“God’s will be done, Andrew. If I asked her to come back and save my lad, I’d have to surrender him to her, and I would be derelict in my duty as a father if I permitted that. Better that he should pass out now than know the horror of a living death through all the years to come. God knows best. It is up to Him. Let there be no talk of this thing again, Andrew.” Abruptly he quitted the room and returned to his vigil by the side of the son who was at once the light and the shadow of his existence.
The nurse came stealthily to the reception-room entrance and looked in inquiringly. Daney shook his head, so she came into the room and pointed at him a singularly commanding index-finger.
“If that old man is permitted to have his stubborn way, Donald McKaye will die,” she declared.
“So will old Hector. He’ll be dead of a broken heart within the year.”
“He’s sacrificing his son to his Scotch pride. Now, his mother is far more bitter against the girl than The Laird is; in her distress she accuses the Brent girl of destroying her son. Nevertheless, Mrs. McKaye’s pride and resentment are not so intense that she will sacrifice her son to them.”
“Then give her this address,” Daney suggested weakly, and handed it over. “I’m caught between the upper and nether millstone, and I don’t care what happens to me. Damn the women, say I. Damn them! Damn them! They’re the ones that do all the talking, set up a cruel moral code, and make a broad-minded, generous man follow it.”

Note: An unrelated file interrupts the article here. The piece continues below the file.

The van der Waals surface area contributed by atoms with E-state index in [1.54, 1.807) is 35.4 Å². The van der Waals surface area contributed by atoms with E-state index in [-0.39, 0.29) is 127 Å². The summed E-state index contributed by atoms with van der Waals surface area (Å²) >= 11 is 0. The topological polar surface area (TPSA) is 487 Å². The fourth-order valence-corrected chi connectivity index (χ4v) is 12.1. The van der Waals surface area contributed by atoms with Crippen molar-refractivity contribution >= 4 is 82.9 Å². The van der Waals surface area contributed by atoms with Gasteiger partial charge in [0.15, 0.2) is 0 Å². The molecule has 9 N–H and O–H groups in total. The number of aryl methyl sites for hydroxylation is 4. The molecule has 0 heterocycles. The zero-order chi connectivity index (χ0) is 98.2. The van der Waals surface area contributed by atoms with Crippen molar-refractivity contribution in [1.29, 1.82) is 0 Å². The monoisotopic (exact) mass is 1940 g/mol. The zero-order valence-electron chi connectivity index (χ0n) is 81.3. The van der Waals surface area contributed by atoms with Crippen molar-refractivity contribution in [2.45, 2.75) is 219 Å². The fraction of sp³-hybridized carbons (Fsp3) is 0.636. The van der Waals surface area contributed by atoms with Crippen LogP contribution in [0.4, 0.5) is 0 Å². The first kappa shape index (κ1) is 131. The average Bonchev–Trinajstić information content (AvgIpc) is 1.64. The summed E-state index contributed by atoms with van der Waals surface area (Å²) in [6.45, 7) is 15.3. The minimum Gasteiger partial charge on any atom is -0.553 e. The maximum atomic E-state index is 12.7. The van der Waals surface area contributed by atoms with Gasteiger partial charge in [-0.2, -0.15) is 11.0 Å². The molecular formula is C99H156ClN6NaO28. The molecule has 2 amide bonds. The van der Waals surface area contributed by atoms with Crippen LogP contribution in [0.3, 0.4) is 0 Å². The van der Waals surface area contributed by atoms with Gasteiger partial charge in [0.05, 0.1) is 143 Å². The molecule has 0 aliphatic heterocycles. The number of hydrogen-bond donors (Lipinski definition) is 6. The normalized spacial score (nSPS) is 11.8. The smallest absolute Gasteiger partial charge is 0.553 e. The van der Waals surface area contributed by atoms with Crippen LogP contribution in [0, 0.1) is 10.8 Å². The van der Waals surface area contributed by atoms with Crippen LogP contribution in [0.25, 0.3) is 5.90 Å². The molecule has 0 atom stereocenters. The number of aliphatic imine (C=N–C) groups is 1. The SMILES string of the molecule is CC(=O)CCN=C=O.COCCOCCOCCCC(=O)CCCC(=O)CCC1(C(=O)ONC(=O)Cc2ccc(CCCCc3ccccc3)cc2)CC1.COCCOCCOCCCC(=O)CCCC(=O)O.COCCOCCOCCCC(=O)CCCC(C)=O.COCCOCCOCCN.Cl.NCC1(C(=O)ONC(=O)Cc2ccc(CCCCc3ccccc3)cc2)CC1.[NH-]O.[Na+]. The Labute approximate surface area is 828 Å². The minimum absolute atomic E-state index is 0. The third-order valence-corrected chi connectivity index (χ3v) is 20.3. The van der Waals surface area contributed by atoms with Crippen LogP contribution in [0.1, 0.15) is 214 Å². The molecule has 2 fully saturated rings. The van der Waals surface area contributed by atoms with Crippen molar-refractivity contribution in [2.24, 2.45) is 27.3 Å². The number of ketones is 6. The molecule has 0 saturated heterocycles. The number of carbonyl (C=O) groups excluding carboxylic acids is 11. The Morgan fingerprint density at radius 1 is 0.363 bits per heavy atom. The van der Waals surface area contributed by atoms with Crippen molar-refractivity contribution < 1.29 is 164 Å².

“Thanks for the compliment,” the nurse retorted blithely. “If I had time, I’d discuss the matter with you to your disadvantage, but, fortunately, I have other fish to fry. My job is to keep Donald McKaye alive for the next five or six days until Nan Brent can get here. She’ll come. I know she will. She’d lie down in the street and die for him. I know it. I spent two days with her when her father was dead, and let me tell you something, Mr. Daney: ’She’s too good for them. There! I feel better now.’”
“What a remarkable woman!” Mr. Daney reflected, as he walked back to the mill office. “What a truly remarkable woman!” Then he remembered the complications that were about to ensue, and to the wonderment of several citizens of Port Agnew, he paused in front of the post-office, threw both arms aloft in an agitated flourish, and cried audibly:
“Hell’s bells and panther-tracks! I’d give a ripe peach to be in hell or some other seaport. O Lordy, Lordy, Lordy! And all the calves got loose!”